Mile-High Identity Politics Redux


Last spring Eboo Patel wrote an extensive commentary on the brewing controversy over Orthodox Jewish men requesting same-gender seating on airline flights. He focused his commentary around "The obvious question: why is exchanging seats on an airplane with a senior citizen, a mother with children or a uniformed veteran considered a noble gesture while doing the same for an Orthodox Jewish man viewed as acquiescing to patriarchal oppression?" His answer to the question analyzes the situation based on the formulation in identity politics that "the personal is political" and concludes that liberal politics privilege racial, gender, and sexuality identities and marginalize religious identities. Notably, Patel was less analyzing the seating situation itself as the commentary on the seating situation as reported in the New York Times, that is on the reaction, not on the event itself.

A more recent instantiation of the seating controversy provides an alternative rationale for what Patel refers to as the "religion shaped hole" in progressive political philosophy. On Friday the New York TImes reported on a gender discrimination lawsuit filed in Israel by Renee Rabinowitz against Israel's national airline, El Al, for reseating her to accommodate the same-gender seating preference of a Hasidic or Haredi Jewish man. In the article, Ms. Rabinowitz directly contradicts Patel's analysis in terms of the identity politics formulation that "the personal is political:"

"For me this is not personal," Ms. Rabinowitz added. "It is intellectual, ideological and legal. I think to myself, here I am, an older woman, educated, I've been around the world, and some guy can decide that I shouldn't sit next to him. Why?"

If the issue is not the personal operating politically, then what is it? I would posit that a better analysis of the controversy arises from Ms. Rabinowitz' statement in the prior paragraph of the article: "Despite all my accomplishments -- and my age is also an accomplishment -- I felt minimized." In the situations Patel analyzes of a senior citizen or a mother with children, exchanging seats is a noble gesture because there is something deficient about either the senior citizen (i.e. decreased mobility) or about the mother with children (i.e. being overburdened) the effects of which changing seats can help alleviate. In the case of an Orthodox Jewish man asking a woman to change seats, it is not that the man is asserting that there is something deficient in him the effects of which will be alleviated by the woman moving, but rather exactly the opposite: he believes that there is something deficient about the woman that may interfere with his purity if he sits next to her. Little wonder, then, that women take offense at being asked to move, as doing so in effect affirms the claim of their deficiency.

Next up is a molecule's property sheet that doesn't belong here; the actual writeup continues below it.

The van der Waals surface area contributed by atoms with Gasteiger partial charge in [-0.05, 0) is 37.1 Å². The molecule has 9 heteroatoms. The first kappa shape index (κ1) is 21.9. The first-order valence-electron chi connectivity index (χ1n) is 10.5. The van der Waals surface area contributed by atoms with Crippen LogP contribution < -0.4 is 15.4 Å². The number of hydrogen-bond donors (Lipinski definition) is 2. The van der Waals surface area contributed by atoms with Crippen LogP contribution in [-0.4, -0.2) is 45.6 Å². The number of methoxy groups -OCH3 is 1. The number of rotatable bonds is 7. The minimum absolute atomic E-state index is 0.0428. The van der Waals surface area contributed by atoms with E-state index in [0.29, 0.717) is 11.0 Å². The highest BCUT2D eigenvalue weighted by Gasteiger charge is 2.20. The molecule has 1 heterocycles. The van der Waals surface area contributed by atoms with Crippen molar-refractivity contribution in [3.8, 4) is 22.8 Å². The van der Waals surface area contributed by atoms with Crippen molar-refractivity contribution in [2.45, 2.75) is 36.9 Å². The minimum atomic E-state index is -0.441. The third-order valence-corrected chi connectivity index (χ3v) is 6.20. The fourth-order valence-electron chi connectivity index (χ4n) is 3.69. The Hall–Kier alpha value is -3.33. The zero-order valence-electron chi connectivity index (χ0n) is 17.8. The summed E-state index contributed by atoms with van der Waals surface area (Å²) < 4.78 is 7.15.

The case of exchanging seats with a uniformed veteran is actually quite different. In this case, the claim is that there is something honorable about military service that deserves deference, and so exchanging seats with a uniformed veteran is noble. The analogy might be that there is something honorable about Orthodox Jewish practice that deserves deference. The problem is that in the case of a uniformed veteran, the honor due them from military service in no way depends on the denigration of those who have not served, whereas the honor of an Orthodox Jewish man does imply the deficiency of non-Orthodox Jewish men.

I would argue that progressive politics does not have a religion-shaped hole so much as it insists upon the dignity of every human person, and so rejects religious claims to superiority. After all, the identity politics claims pertaining to race, gender and sexuality is that all races are equal, all genders are equal and all sexual orientations are equal. Progressive politics has a strong track record in encouraging types of religious pluralism that seek to provide a level playing field for all religious traditions. It is when religion is used as a basis to insist on the superiority of certain religious persons, and thereby at least imply the inferiority of those who do not so identify, that progressive politics pushes back.

Photo courtesy xlibber.